Bruce Bolling

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Portrait of Bruce Bolling, 1980s

Bruce C. Bolling (April 29, 1945 – September 11, 2012) was a politician and businessman in Boston, Massachusetts. He served as the first black president of the Boston City Council in the mid-1980s.


Bolling was educated at Boston English High School; Northeastern University; and Cambridge College. He is from "the city's most politically successful black family. His father, Royal Bolling Sr., was a state senator and his brother, Royal Jr., served as state representative."[1]

Around 1980 he worked "in the administration of Mayor Kevin White in a variety of capacities, including positions in the Office of Public Safety and as a manager of a Little City Hall."[2] Beginning in 1981 he served on the Boston City Council, acting as its president 1986-1987 -- "the first Black elected president of the Boston City Council."[3] He ran for mayor in 1993.[4]

From 2000 until his death he was director of MassAlliance, a firm specializing in small business development.[5][6]

Bolling died of cancer on September 11, 2012.[7] He was 67.


  1. ^ Bruce C. Bolling. Boston Globe, Aug 5, 1993. pg. 32.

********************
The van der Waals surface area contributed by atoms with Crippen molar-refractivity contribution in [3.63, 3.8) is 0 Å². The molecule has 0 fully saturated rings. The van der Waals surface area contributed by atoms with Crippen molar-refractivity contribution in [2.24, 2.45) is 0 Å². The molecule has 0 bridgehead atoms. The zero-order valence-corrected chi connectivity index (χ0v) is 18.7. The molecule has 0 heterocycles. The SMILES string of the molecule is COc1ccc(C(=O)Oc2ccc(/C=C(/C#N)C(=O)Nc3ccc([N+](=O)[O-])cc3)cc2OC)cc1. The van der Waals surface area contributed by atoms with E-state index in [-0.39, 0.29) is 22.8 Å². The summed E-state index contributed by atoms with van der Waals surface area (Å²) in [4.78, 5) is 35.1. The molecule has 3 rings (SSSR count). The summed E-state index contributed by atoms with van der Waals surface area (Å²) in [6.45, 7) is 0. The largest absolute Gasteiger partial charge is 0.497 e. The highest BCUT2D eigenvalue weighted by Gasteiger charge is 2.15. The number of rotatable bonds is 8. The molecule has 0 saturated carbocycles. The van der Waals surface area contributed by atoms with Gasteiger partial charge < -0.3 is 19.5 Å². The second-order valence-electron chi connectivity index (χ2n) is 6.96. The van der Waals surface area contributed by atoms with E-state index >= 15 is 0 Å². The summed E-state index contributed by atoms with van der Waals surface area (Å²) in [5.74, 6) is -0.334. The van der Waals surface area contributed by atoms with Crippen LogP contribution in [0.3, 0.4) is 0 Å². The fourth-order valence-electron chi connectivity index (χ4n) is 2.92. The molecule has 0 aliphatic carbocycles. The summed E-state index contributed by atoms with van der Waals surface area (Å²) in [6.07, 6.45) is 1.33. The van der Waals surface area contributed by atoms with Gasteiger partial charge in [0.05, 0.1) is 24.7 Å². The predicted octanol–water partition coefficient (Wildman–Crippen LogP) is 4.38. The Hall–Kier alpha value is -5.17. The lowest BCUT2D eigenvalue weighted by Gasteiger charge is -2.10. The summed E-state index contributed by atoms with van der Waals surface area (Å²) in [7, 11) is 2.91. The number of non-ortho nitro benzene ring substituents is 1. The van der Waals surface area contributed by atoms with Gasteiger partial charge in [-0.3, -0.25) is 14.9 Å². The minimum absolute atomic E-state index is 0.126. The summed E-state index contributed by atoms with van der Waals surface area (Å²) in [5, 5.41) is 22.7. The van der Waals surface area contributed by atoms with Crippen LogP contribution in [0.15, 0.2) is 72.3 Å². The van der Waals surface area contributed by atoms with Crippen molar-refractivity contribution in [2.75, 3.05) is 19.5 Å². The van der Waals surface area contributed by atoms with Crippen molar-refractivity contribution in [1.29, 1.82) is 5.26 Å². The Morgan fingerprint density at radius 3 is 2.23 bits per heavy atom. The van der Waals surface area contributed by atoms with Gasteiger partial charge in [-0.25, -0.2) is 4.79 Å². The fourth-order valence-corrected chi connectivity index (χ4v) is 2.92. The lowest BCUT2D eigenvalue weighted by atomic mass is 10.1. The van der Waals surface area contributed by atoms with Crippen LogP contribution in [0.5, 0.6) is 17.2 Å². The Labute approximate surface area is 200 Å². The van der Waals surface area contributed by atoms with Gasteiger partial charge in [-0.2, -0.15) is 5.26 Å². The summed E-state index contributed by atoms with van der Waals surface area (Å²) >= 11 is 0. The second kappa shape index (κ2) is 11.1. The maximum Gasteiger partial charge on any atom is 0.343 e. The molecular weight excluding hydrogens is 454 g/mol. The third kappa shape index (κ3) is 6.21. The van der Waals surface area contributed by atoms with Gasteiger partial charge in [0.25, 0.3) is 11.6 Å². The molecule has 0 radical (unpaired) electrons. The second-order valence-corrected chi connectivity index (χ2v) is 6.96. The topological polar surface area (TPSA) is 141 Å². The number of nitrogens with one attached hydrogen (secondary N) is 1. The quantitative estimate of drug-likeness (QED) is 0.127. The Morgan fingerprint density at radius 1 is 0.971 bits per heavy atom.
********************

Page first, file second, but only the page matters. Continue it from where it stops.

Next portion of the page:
2. ^ Boston Globe, Aug 5, 1993. pg. 32.
  3. ^ Jet 84, no.12 (July 19, 1993): p.29.
  4. ^ Bruce Bolling. Boston Globe, Sep 19, 1993. pg. 7
  5. ^ Boston Globe, May 27, 2000. pg. A.15
  6. ^ Retrieved 2010-03-31
  7. ^ Bruce Bolling, first black president of Boston City Council, dies at 67. Boston Globe Online,

Further reading[edit]

Publications by Bolling[edit]

  • Plan to benefit South Boston betrays the idea of linkage. Boston Globe, May 27, 2000. p. A.15.
  • Fear, disrespect go together; Let's diminish both. Boston Globe, Jan 2, 1993. p. 11.
  • Op Ed: What I've learned from my experience. Boston Herald, Dec 30, 1992. p. 021.

Publications about Bolling[edit]

  • Margot Hornblower. "Boston's new Council president reflects shift in race relations; Bruce Bolling and family making mark on politics." Washington Post, 16 January 1986: A3.
  • Christopher J. Daly. "With the slamming of a taxi door, race issue reverberates in Boston." Washington Post, 25 December 1992. (Controversy over taxi driver refusing to drive black City Councilman Bruce Bolling home to Roxbury neighborhood).

External links[edit]

Preceded by
Joseph M. Tierney
President of the Boston City Council
Succeeded by
Christopher A. Iannella